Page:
b. a portion of said threaded stem of said pusher assembly is sized for insertion through said access slot.
18. An apparatus for seating a spinal rod in a rod receiving channel in a head of an open ended spinal surgery implant; said apparatus comprising:
a. an implant holder having a handle portion and an implant engaging portion; said implant engaging portion including opposed implant engaging members for securing one of the implants therebetween; and
b. a pusher assembly having a rod engaging member and securable to said implant holder such that said rod engaging member is selectively advanceable toward and away from an implant secured between said opposed implant engaging members for seating a spinal rod in the rod receiving channel in the head of the implant secured between said implant engaging members: said rod engaging member including a pair of opposed legs defining a slot extending therebetween and a cross member extending between said opposed legs at a lower end thereof; said slot sized and positioned to permit access to an open end of an implant secured between said opposed implant engaging members.
19. The apparatus as in claim 18 wherein:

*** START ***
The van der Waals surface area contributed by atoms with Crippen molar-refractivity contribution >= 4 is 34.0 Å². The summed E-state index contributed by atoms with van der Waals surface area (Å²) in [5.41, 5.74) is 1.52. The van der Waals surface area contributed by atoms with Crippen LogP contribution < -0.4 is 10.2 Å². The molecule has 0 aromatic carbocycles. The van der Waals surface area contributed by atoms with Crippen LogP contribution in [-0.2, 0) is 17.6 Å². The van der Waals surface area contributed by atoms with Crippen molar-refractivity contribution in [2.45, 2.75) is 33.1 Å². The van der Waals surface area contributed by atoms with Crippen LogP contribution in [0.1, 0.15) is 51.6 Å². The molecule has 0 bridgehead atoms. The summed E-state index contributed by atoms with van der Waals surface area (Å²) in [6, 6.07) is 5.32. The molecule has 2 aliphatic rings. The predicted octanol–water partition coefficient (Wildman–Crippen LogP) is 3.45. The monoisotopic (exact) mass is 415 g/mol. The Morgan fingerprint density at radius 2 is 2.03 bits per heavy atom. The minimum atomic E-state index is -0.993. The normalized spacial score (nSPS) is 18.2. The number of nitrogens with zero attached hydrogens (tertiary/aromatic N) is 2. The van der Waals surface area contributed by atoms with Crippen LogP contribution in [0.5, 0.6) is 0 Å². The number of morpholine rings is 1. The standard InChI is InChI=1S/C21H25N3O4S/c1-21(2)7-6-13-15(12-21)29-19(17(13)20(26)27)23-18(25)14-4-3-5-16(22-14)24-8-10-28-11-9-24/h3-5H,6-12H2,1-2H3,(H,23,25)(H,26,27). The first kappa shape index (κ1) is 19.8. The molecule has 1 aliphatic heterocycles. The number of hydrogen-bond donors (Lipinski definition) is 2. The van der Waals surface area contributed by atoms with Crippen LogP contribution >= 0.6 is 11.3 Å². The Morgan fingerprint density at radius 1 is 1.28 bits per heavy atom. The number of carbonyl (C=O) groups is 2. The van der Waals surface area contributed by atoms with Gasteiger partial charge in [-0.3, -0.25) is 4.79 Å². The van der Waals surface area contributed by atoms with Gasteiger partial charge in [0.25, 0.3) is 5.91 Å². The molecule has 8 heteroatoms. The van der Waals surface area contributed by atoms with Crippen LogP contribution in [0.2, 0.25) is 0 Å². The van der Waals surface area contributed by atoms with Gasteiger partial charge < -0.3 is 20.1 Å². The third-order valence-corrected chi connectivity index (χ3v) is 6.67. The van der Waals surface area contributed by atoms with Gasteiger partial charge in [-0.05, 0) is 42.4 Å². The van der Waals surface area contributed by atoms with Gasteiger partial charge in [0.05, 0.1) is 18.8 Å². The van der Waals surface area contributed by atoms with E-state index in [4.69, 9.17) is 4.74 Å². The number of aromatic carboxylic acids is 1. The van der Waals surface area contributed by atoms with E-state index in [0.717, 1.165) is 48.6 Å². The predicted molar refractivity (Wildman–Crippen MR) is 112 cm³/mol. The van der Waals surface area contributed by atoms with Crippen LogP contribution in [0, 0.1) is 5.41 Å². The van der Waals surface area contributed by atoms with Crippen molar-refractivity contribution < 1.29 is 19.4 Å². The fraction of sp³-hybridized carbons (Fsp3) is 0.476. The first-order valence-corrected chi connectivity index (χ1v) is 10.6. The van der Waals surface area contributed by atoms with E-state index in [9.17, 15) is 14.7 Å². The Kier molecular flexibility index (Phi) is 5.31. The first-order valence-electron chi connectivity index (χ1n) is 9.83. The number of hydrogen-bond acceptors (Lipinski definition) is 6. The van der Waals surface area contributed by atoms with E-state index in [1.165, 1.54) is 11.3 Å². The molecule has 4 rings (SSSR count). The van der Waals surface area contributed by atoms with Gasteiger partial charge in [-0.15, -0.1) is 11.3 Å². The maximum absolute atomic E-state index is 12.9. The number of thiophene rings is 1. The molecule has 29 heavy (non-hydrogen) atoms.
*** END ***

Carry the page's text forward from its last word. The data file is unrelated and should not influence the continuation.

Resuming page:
a. said implant holder further includes a pair of guides defining guide channels through which at least portions of said opposed legs of said rod engaging member may be extended.
20. An apparatus for seating a spinal rod in a rod receiving channel in a head of an open ended spinal surgery implant; said apparatus comprising:
a. an implant holder having a handle portion and an implant engaging portion; said implant engaging portion including opposed implant engaging members for securing one of the implants therebetween;
b. a pusher assembly having a rod engaging member and securable to said implant holder such that said rod engaging member is selectively advanceable toward and away from an implant secured between said opposed implant engaging members;
c. said implant holder further includes a web having a lower edge which extends transverse to the axis of the rod receiving channel of said implant when said implant is secured between said implant engaging members; and
d. an opening extends between said lower edge of said web and said head of said implant secured between said implant engaging members.
Description
BACKGROUND OF THE INVENTION

The present invention relates to tools for use in surgically installing apparatus for correcting orthopedic deformities in a patient and, in particular, to tools specifically designed to facilitate alignment of or seating of spinal rods within open ended implants and which also facilitate closing off or capping the open ended implant while maintaining the proper orientation of the spinal rod with the open ended implant. The tools of the present invention allow a surgeon to push or translate a rod toward and into an open end of one or more implants and/or to pull or translate one or a group of spinal bones toward the rod such that open ends of implants in the bones receive the rod.